Court seeks PTA explanation over TikTok ban

Published October 16, 2020
The counsel stressed that Articles 19 and 19-A of the Constitution guaranteed fundamental rights for free speech and access to information. — AFP/File
The counsel stressed that Articles 19 and 19-A of the Constitution guaranteed fundamental rights for free speech and access to information. — AFP/File

ISLAMABAD: The Islamabad High Court (IHC) on Thursday sought an explanation from the Pakistan Telecommunication Authority (PTA) for banning video-sharing application TikTok.

The court appointed Pakistan Federal Union of Journalists (PFUJ) president Shehzada Zulfiqar, Pakistan Bar Council (PBC) vice chairman Abid Saqi, journalist Mazhar Abbas and former information minister Javed Jabbar as amici curiae (friends of court) for assisting it in the matter, particularly regarding the question of alleged abuse of powers by the PTA vested under the Act of 2016 which consequently violates the fundamental rights guaranteed under Articles 19 and 19-A of the Constitution.

Petitioner Ishfaq Jatt through his counsel Usama Khawar adopted before the court that he is a well-known athlete and that he has won the “World Championship of Kickboxing” in 2016 while representing Pakistan.

According to the counsel, the petitioner is aggrieved on account of actions taken by the PTA which has led to banning of internet-based application TikTok.

Petition says app provides platform to talented citizens to exercise right of expression and to demonstrate creativity

The petition says TikTok app provides a platform to talented Pakistani citizens to exercise the right of expression and to demonstrate creativity.

The counsel contended that the PTA actions were in violation of Section 37 of the Prevention of Electronic Crimes Act, 2016. It has been argued that despite the IHC directives vide order, dated Sept 12, 2019, in the Awami Worker Party (AWP) versus PTA case, the authority and the federal government had failed to fulfil their respective statutory obligations under subsection (2) of Section 37 of the Act of 2016 and thus the powers conferred under sub-section (1) ibid were being abused.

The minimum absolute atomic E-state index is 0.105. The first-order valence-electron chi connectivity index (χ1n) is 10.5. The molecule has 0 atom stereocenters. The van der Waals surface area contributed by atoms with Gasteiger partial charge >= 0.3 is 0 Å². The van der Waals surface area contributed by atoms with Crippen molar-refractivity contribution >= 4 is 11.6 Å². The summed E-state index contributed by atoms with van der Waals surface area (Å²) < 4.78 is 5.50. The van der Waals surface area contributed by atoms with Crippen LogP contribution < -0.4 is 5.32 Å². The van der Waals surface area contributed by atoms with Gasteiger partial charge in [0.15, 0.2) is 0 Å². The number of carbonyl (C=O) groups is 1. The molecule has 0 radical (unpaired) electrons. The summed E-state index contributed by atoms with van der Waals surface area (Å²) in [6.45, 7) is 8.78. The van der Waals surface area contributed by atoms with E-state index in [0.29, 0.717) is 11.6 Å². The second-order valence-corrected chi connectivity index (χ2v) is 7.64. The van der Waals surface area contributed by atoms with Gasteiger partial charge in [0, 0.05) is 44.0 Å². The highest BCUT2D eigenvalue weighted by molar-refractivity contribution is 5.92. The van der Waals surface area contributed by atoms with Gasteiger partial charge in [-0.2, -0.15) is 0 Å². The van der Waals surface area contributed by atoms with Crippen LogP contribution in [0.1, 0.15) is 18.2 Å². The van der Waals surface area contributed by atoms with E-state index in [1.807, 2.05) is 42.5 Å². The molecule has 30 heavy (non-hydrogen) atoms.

It may be mentioned that IHC Chief Justice Athar Minallah had in September 2018 disposed of the AWP’s petition and observed that the PTA cannot block any website without framing rules. The court had issued directive for framing and notifying the rules in three months.

Chief Justice Minallah had also ordered that “the PTA is definitely not empowered to pass an order or take action under Section 37 [of Peca] in derogation of the mandatory requirements of due process”.

TikTok app has been banned by India on the ground of security concerns because it is owned by a Chinese company. The counsel contended that another judgement, dated July 24, 2020, regarding setting aside the ban on PlayerUnknown’s Battle­grounds (PUBG) — an online multiplayer battle royale game — has also been consistently violated by the PTA.

The counsel stressed that Articles 19 and 19-A of the Constitution guaranteed fundamental rights for free speech and access to information.

He stated that the petitioner was not against regulating the application but was aggrieved on account of prohibition imposed by the PTA that is in violation of the provisions of the Prevention of Electronic Crimes Act, 2016.

He stated that TikTok app provides a source of income to many talented citizens, particularly belonging to marginalised classes, and that the abuse of the platform by a few did not justify imposing a ban.

After hearing the arguments, Chief Justice Minallah directed the PTA to nominate a senior officer for court’s assistance and sought explanation “why proceedings may not be initiated for violating the directions given by this Court in the aforementioned judgements and why the order of banning TikTok app may not be suspended”.

Further hearing in the case was adjourned till Oct 23.

Published in Dawn, October 16th, 2020

Opinion

Last call
Updated 23 Sep 2021

Last call

The exchange rate alone can no longer absorb the full impact of the deterioration in the current account.
Appeasing terrorists
Updated 22 Sep 2021

Appeasing terrorists

The policy of appeasement has not worked in the past and it certainly will not work now.

Editorial

Dialogue, at last
Updated 23 Sep 2021

Dialogue, at last

The govt has attempted to make the ECP controversial at a time when its input is critical for the poll reforms
AUKUS controversy
Updated 23 Sep 2021

AUKUS controversy

Instead of flexing its military muscle, the Western bloc needs to engage China at the negotiating table.
Provocative act
Updated 23 Sep 2021

Provocative act

Afghan Taliban flags have been found hoisted at Jamia Hafsa seminary three times since Aug 21.
22 Sep 2021

Interest rate hike

THE State Bank’s decision to raise its key interest rate by 25bps to 7.25pc underpins its acceptance of emerging...
PCB chief’s challenge
Updated 22 Sep 2021

PCB chief’s challenge

The Taliban takeover of Afghanistan has propelled fears of regional insecurity.
22 Sep 2021

No need for secrecy

THE government should not make a mountain out of the Toshakhana molehill. That would only encourage speculation of...